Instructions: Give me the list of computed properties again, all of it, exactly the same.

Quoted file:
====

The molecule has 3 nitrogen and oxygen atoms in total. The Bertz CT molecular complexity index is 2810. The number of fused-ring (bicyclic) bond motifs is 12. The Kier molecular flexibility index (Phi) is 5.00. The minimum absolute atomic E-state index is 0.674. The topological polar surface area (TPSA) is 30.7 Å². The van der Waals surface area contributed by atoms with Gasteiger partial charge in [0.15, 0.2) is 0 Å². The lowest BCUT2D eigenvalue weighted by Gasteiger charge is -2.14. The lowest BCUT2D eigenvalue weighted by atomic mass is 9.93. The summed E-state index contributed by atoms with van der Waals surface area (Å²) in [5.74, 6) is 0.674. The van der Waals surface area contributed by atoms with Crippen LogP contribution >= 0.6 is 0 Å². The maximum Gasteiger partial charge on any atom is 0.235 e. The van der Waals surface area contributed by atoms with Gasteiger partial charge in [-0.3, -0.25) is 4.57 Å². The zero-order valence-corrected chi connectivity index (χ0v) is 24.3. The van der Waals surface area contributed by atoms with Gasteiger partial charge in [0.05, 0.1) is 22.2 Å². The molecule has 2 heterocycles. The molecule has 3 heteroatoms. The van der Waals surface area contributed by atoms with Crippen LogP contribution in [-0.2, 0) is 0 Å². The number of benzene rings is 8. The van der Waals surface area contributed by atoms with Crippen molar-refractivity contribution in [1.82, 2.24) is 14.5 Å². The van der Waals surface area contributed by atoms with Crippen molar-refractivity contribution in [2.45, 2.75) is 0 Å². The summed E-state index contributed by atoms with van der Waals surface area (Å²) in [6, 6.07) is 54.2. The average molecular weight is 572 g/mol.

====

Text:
The molecule has 3 nitrogen and oxygen atoms in total. The Bertz CT molecular complexity index is 2810. The number of fused-ring (bicyclic) bond motifs is 12. The Kier molecular flexibility index (Phi) is 5.00. The minimum absolute atomic E-state index is 0.674. The topological polar surface area (TPSA) is 30.7 Å². The van der Waals surface area contributed by atoms with Gasteiger partial charge in [0.15, 0.2) is 0 Å². The lowest BCUT2D eigenvalue weighted by Gasteiger charge is -2.14. The lowest BCUT2D eigenvalue weighted by atomic mass is 9.93. The summed E-state index contributed by atoms with van der Waals surface area (Å²) in [5.74, 6) is 0.674. The van der Waals surface area contributed by atoms with Crippen LogP contribution >= 0.6 is 0 Å². The maximum Gasteiger partial charge on any atom is 0.235 e. The van der Waals surface area contributed by atoms with Gasteiger partial charge in [-0.3, -0.25) is 4.57 Å². The zero-order valence-corrected chi connectivity index (χ0v) is 24.3. The van der Waals surface area contributed by atoms with Gasteiger partial charge in [0.05, 0.1) is 22.2 Å². The molecule has 2 heterocycles. The molecule has 3 heteroatoms. The van der Waals surface area contributed by atoms with Crippen LogP contribution in [-0.2, 0) is 0 Å². The number of benzene rings is 8. The van der Waals surface area contributed by atoms with Crippen molar-refractivity contribution in [1.82, 2.24) is 14.5 Å². The van der Waals surface area contributed by atoms with Crippen molar-refractivity contribution in [2.45, 2.75) is 0 Å². The summed E-state index contributed by atoms with van der Waals surface area (Å²) in [6, 6.07) is 54.2. The average molecular weight is 572 g/mol.